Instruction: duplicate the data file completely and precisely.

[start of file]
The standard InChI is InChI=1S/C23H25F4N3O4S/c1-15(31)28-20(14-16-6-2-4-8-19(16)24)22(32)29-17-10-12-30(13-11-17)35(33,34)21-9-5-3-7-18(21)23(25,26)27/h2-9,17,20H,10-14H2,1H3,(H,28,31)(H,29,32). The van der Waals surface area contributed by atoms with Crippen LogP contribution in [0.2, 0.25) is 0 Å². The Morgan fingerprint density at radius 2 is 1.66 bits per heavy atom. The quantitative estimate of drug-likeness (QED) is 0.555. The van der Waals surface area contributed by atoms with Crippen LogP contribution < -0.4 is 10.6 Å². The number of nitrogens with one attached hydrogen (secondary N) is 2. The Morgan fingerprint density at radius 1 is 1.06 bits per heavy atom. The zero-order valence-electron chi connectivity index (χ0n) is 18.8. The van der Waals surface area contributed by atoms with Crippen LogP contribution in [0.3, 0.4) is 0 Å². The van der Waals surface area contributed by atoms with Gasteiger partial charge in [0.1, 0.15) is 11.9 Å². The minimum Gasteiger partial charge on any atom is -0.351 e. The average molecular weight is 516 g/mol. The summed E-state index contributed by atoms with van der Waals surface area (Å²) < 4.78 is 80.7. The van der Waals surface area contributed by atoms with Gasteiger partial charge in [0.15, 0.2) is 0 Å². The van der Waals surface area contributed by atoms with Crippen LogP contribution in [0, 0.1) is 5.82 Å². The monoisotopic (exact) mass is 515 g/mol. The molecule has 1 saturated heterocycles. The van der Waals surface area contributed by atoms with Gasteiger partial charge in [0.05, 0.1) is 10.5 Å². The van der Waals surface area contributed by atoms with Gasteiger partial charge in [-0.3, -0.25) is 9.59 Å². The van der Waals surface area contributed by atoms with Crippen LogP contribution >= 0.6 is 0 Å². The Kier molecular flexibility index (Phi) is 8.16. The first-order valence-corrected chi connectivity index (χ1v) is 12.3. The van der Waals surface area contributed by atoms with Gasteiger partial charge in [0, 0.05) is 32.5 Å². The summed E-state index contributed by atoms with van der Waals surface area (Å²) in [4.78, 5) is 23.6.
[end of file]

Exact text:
The standard InChI is InChI=1S/C23H25F4N3O4S/c1-15(31)28-20(14-16-6-2-4-8-19(16)24)22(32)29-17-10-12-30(13-11-17)35(33,34)21-9-5-3-7-18(21)23(25,26)27/h2-9,17,20H,10-14H2,1H3,(H,28,31)(H,29,32). The van der Waals surface area contributed by atoms with Crippen LogP contribution in [0.2, 0.25) is 0 Å². The Morgan fingerprint density at radius 2 is 1.66 bits per heavy atom. The quantitative estimate of drug-likeness (QED) is 0.555. The van der Waals surface area contributed by atoms with Crippen LogP contribution < -0.4 is 10.6 Å². The number of nitrogens with one attached hydrogen (secondary N) is 2. The Morgan fingerprint density at radius 1 is 1.06 bits per heavy atom. The zero-order valence-electron chi connectivity index (χ0n) is 18.8. The van der Waals surface area contributed by atoms with Crippen LogP contribution in [0.3, 0.4) is 0 Å². The van der Waals surface area contributed by atoms with Gasteiger partial charge in [0.1, 0.15) is 11.9 Å². The minimum Gasteiger partial charge on any atom is -0.351 e. The average molecular weight is 516 g/mol. The summed E-state index contributed by atoms with van der Waals surface area (Å²) < 4.78 is 80.7. The van der Waals surface area contributed by atoms with Gasteiger partial charge in [0.15, 0.2) is 0 Å². The van der Waals surface area contributed by atoms with Crippen LogP contribution in [0, 0.1) is 5.82 Å². The monoisotopic (exact) mass is 515 g/mol. The molecule has 1 saturated heterocycles. The van der Waals surface area contributed by atoms with Gasteiger partial charge in [0.05, 0.1) is 10.5 Å². The van der Waals surface area contributed by atoms with Gasteiger partial charge in [-0.3, -0.25) is 9.59 Å². The van der Waals surface area contributed by atoms with Crippen LogP contribution >= 0.6 is 0 Å². The Kier molecular flexibility index (Phi) is 8.16. The first-order valence-corrected chi connectivity index (χ1v) is 12.3. The van der Waals surface area contributed by atoms with Gasteiger partial charge in [0, 0.05) is 32.5 Å². The summed E-state index contributed by atoms with van der Waals surface area (Å²) in [4.78, 5) is 23.6.